As time went by, we began to be concerned about the theological drift in that church. It wan't the liberalizing that they're talking about now of the social and cultural issues. It was bishops denying the Resurrection and denying the Virgin Birth and things like that.
In the summer of 2010, I bought a bunch of video production equipment. I jumped in my car, and I went on a month-long road trip throughout the Midwest and up and down the East Coast interviewing interesting Orthodox people. The last person that I interviewed was Khoria Frederica Matthewes-Green, who probably doesn't need much of an introduction. Khouria Frederica has written many books on topics such as the Canon of St. Andrew of Crete, the Theotokos, the Jesus Prayer to name just a few. She's also written many, many articles on cultural topics, topics related to marriage and the family, as well as countless movie reviews. (Here are a few great articles)
Hi there. My name is Herman Middleton, and welcome to the Protecting Veil YouTube Channel, which is all about understanding our Orthodox Christian faith better so we can live it more deeply. In order to do this, I started something called the Collective Wisdom Project. And this interview with Khouria Frederica Matthewes-Green is one of the interviews in that project. So without further ado, I hope you'll enjoy this episode from my interview with Khouris Frederica.
WHY DID YOU BECOME ORTHODOX?
I became Orthodox somewhat reluctantly. How it came about was: my husband and I were both in a mainline Protestant church. He was a priest. I had also been to seminary. And, for a time, I was wanting to be a priest too. After I got to see what it's like on a daily basis, I decided that's not the job for me. That's a very hard job, being a priest.
But as time went by, we began to be concerned about the theological drift in that church. It wan't the liberalizing that they're talking about now of the social and cultural issues. It was bishops denying the Resurrection and denying the Virgin Birth and things like that. So, about the early 90's, we started thinking, "We're going to need to go somewhere else. We're going to need to find another church." And, initially we thought it would have to be the Catholic Church. We never had really heard of Orthodoxy, but as we looked at that, we had some theological problems, and we saw that, no matter what the Vatican was teaching, there was some funny teaching in America, and we'd be kind of in the same situation.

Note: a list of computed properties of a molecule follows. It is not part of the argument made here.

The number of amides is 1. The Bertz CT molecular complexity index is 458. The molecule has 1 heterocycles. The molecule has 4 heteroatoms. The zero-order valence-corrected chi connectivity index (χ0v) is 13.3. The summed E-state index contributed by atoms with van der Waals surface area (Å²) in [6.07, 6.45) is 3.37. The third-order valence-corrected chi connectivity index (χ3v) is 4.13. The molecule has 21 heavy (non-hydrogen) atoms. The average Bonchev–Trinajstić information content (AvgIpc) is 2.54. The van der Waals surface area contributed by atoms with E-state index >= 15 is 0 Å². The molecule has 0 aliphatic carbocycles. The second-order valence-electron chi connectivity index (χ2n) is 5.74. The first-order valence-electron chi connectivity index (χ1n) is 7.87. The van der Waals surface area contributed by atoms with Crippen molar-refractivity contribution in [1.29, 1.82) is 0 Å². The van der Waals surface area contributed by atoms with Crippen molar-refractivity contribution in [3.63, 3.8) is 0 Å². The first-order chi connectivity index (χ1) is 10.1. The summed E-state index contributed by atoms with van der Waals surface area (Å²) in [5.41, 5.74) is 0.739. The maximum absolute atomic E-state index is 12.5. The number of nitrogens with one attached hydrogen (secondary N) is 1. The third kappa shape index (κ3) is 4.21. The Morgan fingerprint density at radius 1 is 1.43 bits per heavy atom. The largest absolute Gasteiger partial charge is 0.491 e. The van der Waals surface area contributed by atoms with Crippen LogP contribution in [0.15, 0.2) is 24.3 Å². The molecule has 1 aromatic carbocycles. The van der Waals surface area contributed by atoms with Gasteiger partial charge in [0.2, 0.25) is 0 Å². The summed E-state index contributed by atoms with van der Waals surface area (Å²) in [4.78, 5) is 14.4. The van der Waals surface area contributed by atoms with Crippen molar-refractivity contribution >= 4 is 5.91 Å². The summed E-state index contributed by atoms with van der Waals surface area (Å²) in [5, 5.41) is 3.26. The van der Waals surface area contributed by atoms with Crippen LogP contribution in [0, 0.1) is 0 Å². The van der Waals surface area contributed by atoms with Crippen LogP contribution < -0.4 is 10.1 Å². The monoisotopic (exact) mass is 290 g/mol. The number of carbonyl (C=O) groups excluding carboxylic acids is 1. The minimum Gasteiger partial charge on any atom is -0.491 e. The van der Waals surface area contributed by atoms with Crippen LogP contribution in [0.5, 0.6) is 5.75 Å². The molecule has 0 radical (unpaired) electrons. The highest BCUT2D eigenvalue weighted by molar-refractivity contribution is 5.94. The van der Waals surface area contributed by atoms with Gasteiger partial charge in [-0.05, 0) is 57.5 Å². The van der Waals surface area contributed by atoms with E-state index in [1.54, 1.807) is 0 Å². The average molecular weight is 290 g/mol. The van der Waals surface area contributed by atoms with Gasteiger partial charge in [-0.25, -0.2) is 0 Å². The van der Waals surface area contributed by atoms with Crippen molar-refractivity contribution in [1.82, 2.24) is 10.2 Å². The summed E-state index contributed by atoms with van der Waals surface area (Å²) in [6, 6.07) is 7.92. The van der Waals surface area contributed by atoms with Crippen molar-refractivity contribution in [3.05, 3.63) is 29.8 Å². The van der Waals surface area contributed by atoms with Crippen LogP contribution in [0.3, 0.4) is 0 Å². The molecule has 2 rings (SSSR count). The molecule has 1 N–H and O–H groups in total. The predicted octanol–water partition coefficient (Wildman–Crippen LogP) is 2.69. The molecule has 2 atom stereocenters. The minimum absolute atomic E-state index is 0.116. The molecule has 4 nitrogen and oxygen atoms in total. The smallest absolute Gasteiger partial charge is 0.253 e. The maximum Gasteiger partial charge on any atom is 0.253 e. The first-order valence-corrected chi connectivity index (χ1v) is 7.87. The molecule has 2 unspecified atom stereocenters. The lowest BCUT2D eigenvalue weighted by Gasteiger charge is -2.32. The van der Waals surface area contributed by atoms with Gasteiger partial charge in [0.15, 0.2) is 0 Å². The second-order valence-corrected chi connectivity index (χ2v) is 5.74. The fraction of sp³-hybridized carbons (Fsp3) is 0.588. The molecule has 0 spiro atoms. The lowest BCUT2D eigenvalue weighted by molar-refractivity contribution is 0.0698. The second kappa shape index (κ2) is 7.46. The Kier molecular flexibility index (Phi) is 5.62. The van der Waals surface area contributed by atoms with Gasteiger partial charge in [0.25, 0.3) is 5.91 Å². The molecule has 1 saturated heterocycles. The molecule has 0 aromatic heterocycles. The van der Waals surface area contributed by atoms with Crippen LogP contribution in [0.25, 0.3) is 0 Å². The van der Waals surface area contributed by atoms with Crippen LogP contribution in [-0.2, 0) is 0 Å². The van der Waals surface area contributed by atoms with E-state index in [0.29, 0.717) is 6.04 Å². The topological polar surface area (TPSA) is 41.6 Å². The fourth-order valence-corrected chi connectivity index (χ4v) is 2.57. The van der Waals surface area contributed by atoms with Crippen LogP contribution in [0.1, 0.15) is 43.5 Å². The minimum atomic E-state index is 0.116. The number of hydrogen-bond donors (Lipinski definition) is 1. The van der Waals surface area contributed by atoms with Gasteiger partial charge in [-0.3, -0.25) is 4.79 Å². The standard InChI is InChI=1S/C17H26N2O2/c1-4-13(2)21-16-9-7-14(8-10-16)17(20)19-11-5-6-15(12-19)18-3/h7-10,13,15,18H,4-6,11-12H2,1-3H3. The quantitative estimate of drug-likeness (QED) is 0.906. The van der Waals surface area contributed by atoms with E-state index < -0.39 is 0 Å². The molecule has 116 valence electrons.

We looked around around a little bit. What really turned the tide was: my husband was invited to go over to another pastor's house one evening. Our friend had invited a lot of pastors over just for an informal evening talking to Fr. Peter Gilquist, and, you can kind of write the rest of the story from that point, I think.
Actually, Fr. Peter later said my husband was the one person in the room he thought would never become Orthodox. That was because he was asking really tough questions, sort of the questions we had honed with investigating Catholicism. Fr. Peter was able to give some really good answers, and what particularly impressed my husband was that he wouldn't say, "This is what I think," he would say, "Well, St. Athanasius says this. St. John Chrysostom says this. Why don't you look up the commentary by St. Basil?" He kept referring him back to the Fathers instead of giving his own point of view, and that was impressive to my husband.
The thing that really hooked him, though, was Fr. Peter said, "You need to go to a service. Pick a service. Usually there's a vespers on Saturday nights." So my husband went to the vespers service at a church downtown in Baltimore, came home, and he kept saying, "This is it! This is so wonderful! This is beautiful! I have to be a member of this church. This is the true Church. This is the church where I have to be." So I said, "Fine. Sure, if you like it that much, I'll go with you." So I went with him the next week, and I didn't like it at all. I did not know what he saw in this. To me, it was strange, it was foreign. It wasn't lively like I was used to Evangelical worship being. There were a number of things that really bugged me about it, and that contrast between how it seemed to him and how it seemed to me became the first two paragraphs of my book Facing East.